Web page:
However, alliance with Russia and Israel have turned out to more difficult and involve a cost that the House of Saud cannot afford to pay at the moment. It cannot extend its relations with Israel into the public domain for fear of domestic religious opposition as well as opposition of some of its allies, such as Pakistan. It cannot extend its alliance with Russia without actually compromising its regional position in Syria in particular and in the Middle East in general.

Therefore, the best option for the House of Saud continues to be the United States of America and its alliance with domestic as well regional Sunni population. Execution of a Shia cleric was, in this context, a part of a well thought out plan. It was quite obvious that this particular execution would ignite sectarianism in the region. However, what Saudi Arabia stands to gain the most from out of this chaos is precisely this sectarian fallout. Consider this: a row with Iran is not a problem so much as an opportunity. The royals in Riyadh most likely believe that it will allow them to stop dissent at home, shore up support among the Sunni majority and bring regional as well as global allies to their side at a time when they are facing a resurgent Iran, a militarily and politically stringent Syria and an uncompromising and unbending Houthi uprising in Yemen.

By invoking a sectarian wave of sentiments across the Gulf, the House of Saud is, ironically speaking, not adding strength to the sinking ship of its alliance with the US. On the contrary, this seems to have left an exactly opposite impact. That is to say, instead of enabling the House of Saud to revamp its relations with its global allies, who also happen to include some of the biggest buyers of its oil, this ‘war of words’ with Iran has put them in a difficult position, who are trying, as far as their interests are concerned, to wean Iran as much away from Russia as possible it access to its markets.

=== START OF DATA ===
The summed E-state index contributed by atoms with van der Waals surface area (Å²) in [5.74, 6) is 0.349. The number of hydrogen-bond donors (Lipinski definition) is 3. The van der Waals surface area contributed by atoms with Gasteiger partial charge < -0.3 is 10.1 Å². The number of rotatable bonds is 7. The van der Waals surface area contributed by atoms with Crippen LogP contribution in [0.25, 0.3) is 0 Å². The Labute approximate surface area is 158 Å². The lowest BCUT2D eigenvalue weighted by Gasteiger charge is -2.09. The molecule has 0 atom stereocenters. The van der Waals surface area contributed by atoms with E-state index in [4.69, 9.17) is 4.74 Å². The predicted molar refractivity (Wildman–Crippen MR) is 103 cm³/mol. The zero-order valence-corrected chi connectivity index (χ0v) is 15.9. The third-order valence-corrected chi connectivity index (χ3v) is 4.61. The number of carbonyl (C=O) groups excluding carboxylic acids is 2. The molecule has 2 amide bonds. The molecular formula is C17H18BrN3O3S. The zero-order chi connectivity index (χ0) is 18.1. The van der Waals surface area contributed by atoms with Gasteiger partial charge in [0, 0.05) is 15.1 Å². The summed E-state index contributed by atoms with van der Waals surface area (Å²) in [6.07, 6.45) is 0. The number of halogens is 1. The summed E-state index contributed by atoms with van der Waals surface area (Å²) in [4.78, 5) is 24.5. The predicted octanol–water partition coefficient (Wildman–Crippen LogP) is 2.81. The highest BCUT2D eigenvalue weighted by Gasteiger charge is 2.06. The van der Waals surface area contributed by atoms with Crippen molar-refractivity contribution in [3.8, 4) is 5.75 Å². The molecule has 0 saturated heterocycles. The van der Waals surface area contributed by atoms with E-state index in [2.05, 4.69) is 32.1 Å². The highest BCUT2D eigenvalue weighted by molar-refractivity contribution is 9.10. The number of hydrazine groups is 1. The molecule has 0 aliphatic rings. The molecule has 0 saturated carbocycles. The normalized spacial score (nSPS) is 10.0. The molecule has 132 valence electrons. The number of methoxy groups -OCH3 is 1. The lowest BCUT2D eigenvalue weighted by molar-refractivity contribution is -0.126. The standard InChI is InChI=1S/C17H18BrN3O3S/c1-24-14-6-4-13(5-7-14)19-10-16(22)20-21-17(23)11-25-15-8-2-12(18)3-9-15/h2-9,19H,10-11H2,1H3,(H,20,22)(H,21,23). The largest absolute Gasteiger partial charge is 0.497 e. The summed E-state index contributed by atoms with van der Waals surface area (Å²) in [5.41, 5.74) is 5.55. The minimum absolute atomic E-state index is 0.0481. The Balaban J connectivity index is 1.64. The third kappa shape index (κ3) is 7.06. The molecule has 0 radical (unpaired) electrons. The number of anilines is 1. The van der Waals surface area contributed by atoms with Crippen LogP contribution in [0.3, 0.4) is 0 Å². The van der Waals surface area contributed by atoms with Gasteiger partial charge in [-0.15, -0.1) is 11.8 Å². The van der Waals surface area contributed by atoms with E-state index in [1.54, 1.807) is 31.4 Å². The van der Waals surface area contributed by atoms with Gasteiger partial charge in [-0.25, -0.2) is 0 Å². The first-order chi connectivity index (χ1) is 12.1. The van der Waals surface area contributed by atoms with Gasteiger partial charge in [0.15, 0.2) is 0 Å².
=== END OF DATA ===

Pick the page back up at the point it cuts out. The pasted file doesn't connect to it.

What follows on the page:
In this context, the Saudis seem to have calculated that invocation of sectarian sentiments in the region stands to give them more power than mere assurances from the U.S. possibly can. From the Saudi point of view, these benefits outweighed the damage done to its relationship with Shia Iran and the U.S. As developments taking place inside and outside Saudia indicate, wars in Syria and Yemen and the spillover they generate have produced a general mobilization of the Middle East’s Shiites, being led as they are by Iran. And that includes the Shiites in the Saudi kingdom too. Officials in private and press reports occasionally have noted that hundreds of Saudi security service personnel have been killed and wounded in operations in the Eastern Province, the home to the vast majority of the kingdom’s Shiites.

And, as far as the Saudi perspective is concerned, the burden of this failure lies on the U.S., which they believe has turned its back on its traditional allies in the Middle East. They also tend to believe that the U.S. is doing the least it can in Iraq, and effectively nothing in Libya and Syria, with the result that none of those conflicts is getting better for them. Hence, the question: how long will the House of Saud and the U.S continue to maintain a semblance of alliance when that alliance has, for all practical reasons, suffered some unprecedented fractures and when gloomy shadows loom large over the prospects of its recovery? It has already started to become sufficiently clear that the common interests that bind the United States and Saudi Arabia together are not getting the better of the conflicting interests pushing their ship apart piece by piece.

Salman Rafi Sheikh, research-analyst of International Relations and Pakistan’s foreign and domestic affairs, exclusively for the online magazine “New Eastern Outlook”.

This work was published at the New Eastern Outlook and is reprinted with permission.